Scientists mine gene responses to existing chemotherapies to facilitate precision cancer treatment
Scientists utilise computational biology techniques in a bid to enable doctors to use targeted therapies for cancer patients.
Despite the great successes of targeted cancer drugs and the promise of novel immunotherapies, the vast majority of people diagnosed with cancer are still first treated with chemotherapy. Now, a new study using techniques drawn from computational biology could make it much easier for physicians to use the genetic profile of a patient’s tumour to pick the chemotherapy treatment with the fewest side effects and best chance of success.
Commenting on their ambitions for the study, Sourav Bandyopadhyay, PhD, a professor of bioengineering and therapeutic sciences in UCSF‘s Schools of Pharmacy and Medicine, said: “Since 95 per cent of cancer patients still get chemo, we realised we could make a major impact on cancer treatment by helping clinicians prescribe the right chemotherapy drug,”
Chemotherapies are potent toxins delivered into the bloodstream to kill tumour cells throughout the body by damaging DNA in rapidly dividing cells. However, these poisons can also do significant harm to other dividing cells, such as those found in the stomach lining and in hair and nail follicles, as well as the blood and immune stem cells in the bone marrow. In addition, cancer cells’ susceptibility to these agents varies widely, and tumours often develop resistance to drugs that initially seem effective.
There are more than 100 chemotherapy agents in wide use, but oncologists have very little information to guide their decisions about which of these drugs to use in a given patient. These decisions are typically guided by the drugs’ average historical success rate for different types of cancer, rather than any understanding of how the chemotherapy drug will interact with the genetic profile of a specific tumour.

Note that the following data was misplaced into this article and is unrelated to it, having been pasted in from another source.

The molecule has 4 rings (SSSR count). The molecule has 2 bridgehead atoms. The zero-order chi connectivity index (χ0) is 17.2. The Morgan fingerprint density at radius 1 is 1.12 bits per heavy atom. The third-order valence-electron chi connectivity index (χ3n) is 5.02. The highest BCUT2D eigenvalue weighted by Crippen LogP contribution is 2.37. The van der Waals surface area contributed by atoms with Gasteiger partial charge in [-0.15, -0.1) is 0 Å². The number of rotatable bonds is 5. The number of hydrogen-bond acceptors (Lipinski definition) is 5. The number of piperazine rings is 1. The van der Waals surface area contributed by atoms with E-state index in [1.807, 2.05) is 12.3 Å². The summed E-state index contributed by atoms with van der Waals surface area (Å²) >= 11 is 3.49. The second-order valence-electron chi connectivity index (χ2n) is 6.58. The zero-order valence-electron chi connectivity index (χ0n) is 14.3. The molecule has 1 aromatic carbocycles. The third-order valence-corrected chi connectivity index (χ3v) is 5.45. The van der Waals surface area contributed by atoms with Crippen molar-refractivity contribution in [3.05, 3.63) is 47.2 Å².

“We know very little about how gene mutations in tumour cells can change how a tumour might respond or not to certain chemotherapy drugs. Mapping these sorts of connections could make it possible to optimise which drugs patients get based on their tumour genetics,” said Bandyopadhyay, a member of the UCSF Helen Diller Family Comprehensive Cancer Center and the Quantitative Biosciences Institute.
Making the connection with chemotherapy
In the course of the study, Bandyopadhyay‘s lab has systematically mapped connections between 625 breast and ovarian cancer genes and nearly every FDA-approved chemotherapy for breast or ovarian cancer. Led by Hsien-Ming “Kevin” Hu, PhD, Bandyopadhyay’s group developed a high-throughput combinatorial approach that allowed them to perform 80,000 experiments in laboratory dishes in a matter of weeks. The authors said their results, which they have made publicly available, constitute an invaluable resource to help clinicians predict which chemotherapies will be most effective against tumour cells with particular genetic mutations, and enable them to rationally combine therapies to prevent cancers from developing resistance.